Letter to Richard Gwyn from his sister

Letter to Richard Gwyn from his sister in Patterson NC
Patterson, North Carolina, Saturday morn, My dear bro Richard: Here is my Christmas letter one more time. How grateful I hope I am for all of us seven, brothers and sisters to be spared another year. yes in usual health as far as I know. Another year doesn't seem long yet it tells when people get to be my age. Still I am as well as most of people. I was with Gennie a good deal this fall. was at Nell's part of October and November. And while there sister Millie came and spent three days with us. She seemed so natural, no cares on her mind & all we had to do, was to sit and talk and we did that. It certainly was a rare privilege for us three sisters and we realized it. Gennie wasn't as well as I would like. She had Dr to come while I was there and he didn't seem to think she was seriously ill. I think she needed a tonic and she promised she would get some. I wish I knew she has done so. I left Nellie with the tiniest wee baby, so good and sweet and they say is holding her own by growing plump and round. Mamie Graham spent several weeks in the valley with Cynt. She got home day I left. I think aside from attending the fairs they were painting some. Fin and I went to Virginia by private conveyance. We had a rubber tire and I enjoyed every hour of the way. We spent one night with Tim Gwyn and they were so kind and nice & we did enjoy it. They told us that Genie was at Jef Dickensens some where near Inde'. We went through Ind' on by Wytheville, having a pretty good road all the way. The phone line kept us from loosing the way or having to enquire. I came home by Asheville making two changes in the night, and it did use me up. I haven't gotten over the trip yet. While over there at Gennie's one evening there were three right nice looking people came in. They proved to be Wiley Hale's daughter's, a Mrs. Lundy from Ind', Mrs. Williams from Fries & Mrs. Dobbins from near Max Meadows. I haven't seen Cos Sallie Lenoir. Gwyn came up to see me said she was well. Cos Mary Nath & her Lula had fever this summer, but both are getting well now. Rufus and Lula joined the Methodist Church last Sunday. I think R will marry soon. They sold the farm here to Gwyn Lenoir. R is in the lumber business. Gwyn goes for birds when he can find time, brought in 11 last night. He & Jay think of going to see Nell some time, wants to take Graham a bull dog they have here, but so much to do. The price of cotten seems so uncertain I think they ought to take a rest at the factories for awhile until there's some certainty in the futures, but Fin is restless to see his hands idle and all getting behind or having to move away for employment. Jay spent yesterday at Blowing Rock with a man prospecting the hotels up there with a view of renting them. I wish he would rent them & give our boys the rest that would ensure them. They would hardly know what to do with themselves all summer. We haven't put up ice yet but it is so cold now surely we willbe able to get it thick enough if the wind will cease. They all have it in Lenoir as have??? pend. We depend on the river now. I had a lot of nice turkeys and did well with them. We have nine left yet as they are not grown and will come in for Lent. seem scarce and so many wanting them made me let them go too early. There has been the greatest cry for help, the saw mill men give wages more than farmers, factories & mill men can afford. Jay has finally gotten in a set of halfgreen boys and small girls too and seems to have lots of patience with them. ???? girls have married off more than ever before. Lee and Gwyn neverseem to let times depress them but go on having a good time. I don't think young people take things to heart any way. I expect your children are getting up some size now. At least would seem so by the side of our little Tim Barnhardt and Harper Hull. Carrie has moved into her own house in Charlotte and is mightily pleased. I must close and hope dear Richard you will excuse for there has been several interuptions and it makes a disconnected letter for me. My right thumb is sore and has been for a month. I can hardly write but am determined to remind you all (my bros and sisiters) of me in this way once a year. You are so good to answer me but some of the rest don't. I hope your business has been more satisfactory and that your health is good and all your family are doing well. We only have two children at school now. Mabel is home now for a week or two. The house seems so quiet and lonesome sometimes when no one here but one. The boys are good to be all the county they can . I hope you Litia & the dear children are all well and enjoying the holidays. May the good Lord bless and keep us all is ??? ?? Your loving sister M, envelope - addressed to - Mr. R. L. Gwyn, Mt. Airy, North Carolina, postmarked - Patterson, North Carolina, December 26, 1903, 2 cent stamp, on the back postmarked - Mount Airy, North Carolina, December 29, 1903, 1:00 pm, REC'D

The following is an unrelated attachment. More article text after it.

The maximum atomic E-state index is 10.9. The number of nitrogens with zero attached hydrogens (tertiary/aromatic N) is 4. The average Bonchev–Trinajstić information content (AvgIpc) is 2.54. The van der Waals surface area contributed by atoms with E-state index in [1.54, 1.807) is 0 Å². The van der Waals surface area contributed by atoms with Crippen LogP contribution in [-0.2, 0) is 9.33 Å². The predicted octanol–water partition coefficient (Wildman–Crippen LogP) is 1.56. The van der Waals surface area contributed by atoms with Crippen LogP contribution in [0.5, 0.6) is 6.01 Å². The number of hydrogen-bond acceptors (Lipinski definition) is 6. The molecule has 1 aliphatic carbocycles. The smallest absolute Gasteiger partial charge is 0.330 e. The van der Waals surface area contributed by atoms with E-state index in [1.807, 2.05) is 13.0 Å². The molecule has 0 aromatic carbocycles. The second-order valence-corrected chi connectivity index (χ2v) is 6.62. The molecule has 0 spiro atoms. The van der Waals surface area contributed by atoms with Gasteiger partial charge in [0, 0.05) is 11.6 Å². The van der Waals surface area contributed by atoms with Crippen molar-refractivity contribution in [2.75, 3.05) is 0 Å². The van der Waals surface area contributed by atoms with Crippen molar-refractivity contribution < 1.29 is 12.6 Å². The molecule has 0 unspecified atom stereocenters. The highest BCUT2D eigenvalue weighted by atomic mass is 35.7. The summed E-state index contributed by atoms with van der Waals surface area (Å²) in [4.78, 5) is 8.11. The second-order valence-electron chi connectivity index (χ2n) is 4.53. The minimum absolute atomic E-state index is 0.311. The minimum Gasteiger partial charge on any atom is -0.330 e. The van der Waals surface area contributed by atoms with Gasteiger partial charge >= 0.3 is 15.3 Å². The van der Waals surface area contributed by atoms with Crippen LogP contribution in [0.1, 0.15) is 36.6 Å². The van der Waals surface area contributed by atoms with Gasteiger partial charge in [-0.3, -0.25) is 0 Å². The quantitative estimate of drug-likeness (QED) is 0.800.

-Hugh Gwyn, born 1804, died 1885, wife - Rosamond Dickerson
-Moved to Mount Airy in 1850
-Home was on the Piper's Gap Road four miles from Mount Airy
-Home was called Idle Wilde
-Hugh and Rosamond had ten children
-One of Hugh's sons was Richard Littleton Gwyn
-Richard Littleton Gwyn was the only child that stayed in Mount Airy
-Richard married Letitia Hollingsworth Gwyn and stayed at Idle Wilde
-Richard and Letitia had eight children
- Imogene (Genie) Gwyn (single),
-Joseph (Joe) Hollingsworth Gwyn who married Blanche Holt, as a young man he operated Gwyn Drug store and ran the nearby White Sulphur Springs Hotel, he died in 1975 at the age of 93,
-Annie Gwyn who married Thomas D. Gilliam and they had three children Nancy Gilliam, Betsy Gilliam and Thomas D. Gilliam Jr.,
-Hugh Gwyn,
-Letitia Gwyn who married William Simpson,
-Richard Reginald Gwyn,
-May Gwyn who married William Ashby,
-Elma Gwyn who married Robert E. Ashby and they had two children
-Next Idle Wilde's ownership fell to Richard Reginald Gwyn and Robert and Emma Gwyn Ashby and Genie Gwyn
-In the 1970's the house stood empty for the first time in 120 years
-It later burned

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Letter to Richard Gwyn from his sister









Frances Randleman